Ten minutes later, I scramble back down to my snowboard. I clip in and edge the board out into the exposure. I study the terrain and the potential hazards and safe spots. I imagine my first series of turns where a fall would be bad. And, like always, I take 3 deep breaths and then drop. The light is as green as it’s ever going to get.
Fitz: Okay, are you ready? So what I want you to do …
Fitz: Take this penny.
Fitz: Scratch these off here. Like, watch this.
Tep: Oh yeah, I see.
Fitz: If we get the right things, we’ll win it all. Big time. Dad will retire.
Support for Mileposts comes from REI. Check out their new app, a crowd-sourced guide to the National Parks. With beautiful photos and maps of the best trails, they’re making it easy to find your park. Nearly 2 dozen park guides are completed, and another 3 dozen are in the works. Now that’s a lot of parks to explore. To learn more, visit www.REI.com/nationalparks. REI, a life outdoors is a life well lived.
Additional support for the Diaries comes from the good people of Patagonia, from Fireside Provisions, mouthwatering meals for campfire or cabin and Kuat Racks, the little team of avid cyclists and fine ale connoisseurs who believe that they could build a better bike rack. Our NV rack is just coming into its high-mileage season and that means more time on the trails. Sweet. Check out their line-up at kuatracks.com.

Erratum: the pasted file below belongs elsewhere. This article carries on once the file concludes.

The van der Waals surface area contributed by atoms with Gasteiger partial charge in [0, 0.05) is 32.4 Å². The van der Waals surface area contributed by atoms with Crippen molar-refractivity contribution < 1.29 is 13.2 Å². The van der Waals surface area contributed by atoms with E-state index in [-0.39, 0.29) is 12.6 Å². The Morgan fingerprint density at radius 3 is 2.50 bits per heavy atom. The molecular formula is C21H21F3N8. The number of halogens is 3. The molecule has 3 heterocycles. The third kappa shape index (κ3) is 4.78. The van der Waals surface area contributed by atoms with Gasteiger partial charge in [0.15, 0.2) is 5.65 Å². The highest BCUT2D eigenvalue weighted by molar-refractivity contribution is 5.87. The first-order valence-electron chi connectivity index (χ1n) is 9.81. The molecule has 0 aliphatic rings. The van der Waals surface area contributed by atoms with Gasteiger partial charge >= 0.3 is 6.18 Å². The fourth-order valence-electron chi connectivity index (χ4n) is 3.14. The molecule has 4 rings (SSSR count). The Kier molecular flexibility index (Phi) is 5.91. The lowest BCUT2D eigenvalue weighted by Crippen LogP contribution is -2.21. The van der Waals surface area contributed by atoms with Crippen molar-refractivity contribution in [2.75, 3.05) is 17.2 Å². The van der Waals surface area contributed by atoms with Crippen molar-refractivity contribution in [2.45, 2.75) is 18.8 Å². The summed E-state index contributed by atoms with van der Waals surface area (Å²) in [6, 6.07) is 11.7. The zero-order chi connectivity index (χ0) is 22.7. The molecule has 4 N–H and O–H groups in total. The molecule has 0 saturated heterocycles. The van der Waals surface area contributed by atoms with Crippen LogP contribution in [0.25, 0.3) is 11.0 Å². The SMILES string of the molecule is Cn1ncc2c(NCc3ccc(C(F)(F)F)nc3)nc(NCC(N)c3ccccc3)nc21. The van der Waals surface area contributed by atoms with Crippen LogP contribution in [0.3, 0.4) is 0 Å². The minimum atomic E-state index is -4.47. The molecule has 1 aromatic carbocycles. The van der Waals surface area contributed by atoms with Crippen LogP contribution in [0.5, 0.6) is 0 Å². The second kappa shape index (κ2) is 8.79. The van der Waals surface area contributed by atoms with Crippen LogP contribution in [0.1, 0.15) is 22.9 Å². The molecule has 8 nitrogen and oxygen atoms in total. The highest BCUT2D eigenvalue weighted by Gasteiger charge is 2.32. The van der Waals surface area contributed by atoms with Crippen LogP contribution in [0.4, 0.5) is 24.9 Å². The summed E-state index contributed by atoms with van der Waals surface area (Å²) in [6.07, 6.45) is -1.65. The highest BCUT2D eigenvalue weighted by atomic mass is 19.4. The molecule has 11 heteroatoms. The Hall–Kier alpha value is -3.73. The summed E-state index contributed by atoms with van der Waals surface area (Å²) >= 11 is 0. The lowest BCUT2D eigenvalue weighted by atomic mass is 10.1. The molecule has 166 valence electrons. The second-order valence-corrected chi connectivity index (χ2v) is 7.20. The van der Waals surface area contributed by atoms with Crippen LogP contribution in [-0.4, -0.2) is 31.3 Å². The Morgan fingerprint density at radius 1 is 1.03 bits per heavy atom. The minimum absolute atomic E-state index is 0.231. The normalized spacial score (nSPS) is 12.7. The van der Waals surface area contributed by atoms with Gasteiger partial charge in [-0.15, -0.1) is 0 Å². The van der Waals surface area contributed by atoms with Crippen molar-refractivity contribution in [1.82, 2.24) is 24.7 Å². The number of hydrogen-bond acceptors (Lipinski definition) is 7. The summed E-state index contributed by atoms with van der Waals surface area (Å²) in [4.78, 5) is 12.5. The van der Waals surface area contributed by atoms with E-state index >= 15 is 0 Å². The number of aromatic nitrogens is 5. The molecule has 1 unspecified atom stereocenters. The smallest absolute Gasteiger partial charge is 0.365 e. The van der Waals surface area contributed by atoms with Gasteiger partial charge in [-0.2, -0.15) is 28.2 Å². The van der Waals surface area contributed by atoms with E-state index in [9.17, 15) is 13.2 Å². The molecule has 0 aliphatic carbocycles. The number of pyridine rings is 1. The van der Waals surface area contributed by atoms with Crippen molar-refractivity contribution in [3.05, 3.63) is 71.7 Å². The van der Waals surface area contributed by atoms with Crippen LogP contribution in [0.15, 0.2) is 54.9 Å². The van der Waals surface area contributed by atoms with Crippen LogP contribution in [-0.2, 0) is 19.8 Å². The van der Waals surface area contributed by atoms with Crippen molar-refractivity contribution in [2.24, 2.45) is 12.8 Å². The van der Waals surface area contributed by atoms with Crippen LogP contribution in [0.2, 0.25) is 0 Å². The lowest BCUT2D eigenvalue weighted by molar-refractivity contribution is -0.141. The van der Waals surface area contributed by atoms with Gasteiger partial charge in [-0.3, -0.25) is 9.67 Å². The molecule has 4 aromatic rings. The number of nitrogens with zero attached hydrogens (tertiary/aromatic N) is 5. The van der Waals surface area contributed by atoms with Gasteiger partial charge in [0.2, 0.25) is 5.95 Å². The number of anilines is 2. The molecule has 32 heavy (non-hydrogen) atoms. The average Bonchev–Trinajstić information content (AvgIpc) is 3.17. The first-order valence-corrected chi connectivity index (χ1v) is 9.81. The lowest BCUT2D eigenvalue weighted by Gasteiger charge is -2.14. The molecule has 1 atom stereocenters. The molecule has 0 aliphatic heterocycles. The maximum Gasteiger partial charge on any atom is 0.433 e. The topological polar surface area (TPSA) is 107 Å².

Support for the Diaries comes from you. Your contributions really do help in making the Diaries better. Thank you. I’m raising my Dirtbag Diaries coozie to you. Coozie, you ask? Yes. You, too, can have one. To pledge your support, visit dirtbagdiaries.com and click the button in the upper right hand corner.
Music today from Publish the Quest, Woodrow Gerber, Jason Tyler Burton, and Black Pistol Fire. The tracks are courtesy of free music archive, nebulae’s music alley, and Jacob Bain. Jacob and Nis Kotto composed our theme song. As always, you can find the links to the artists at our website, dirtbagdiaries.com.
This episode of the Diaries was mixed and edited by Jacob Bain and written and produced by Fitz Cahall.
Fitz: No, Dad’s not going to retire.
Fitz: (laughs) Because we didn’t win.
Well, since it sounds like we’re not retiring any time soon, we’ll keep working on the next episode. Our annual live from 5Point.
I’m Becca Cahall and you’ve been listening to the Dirtbag Diaries. Thanks for tuning in.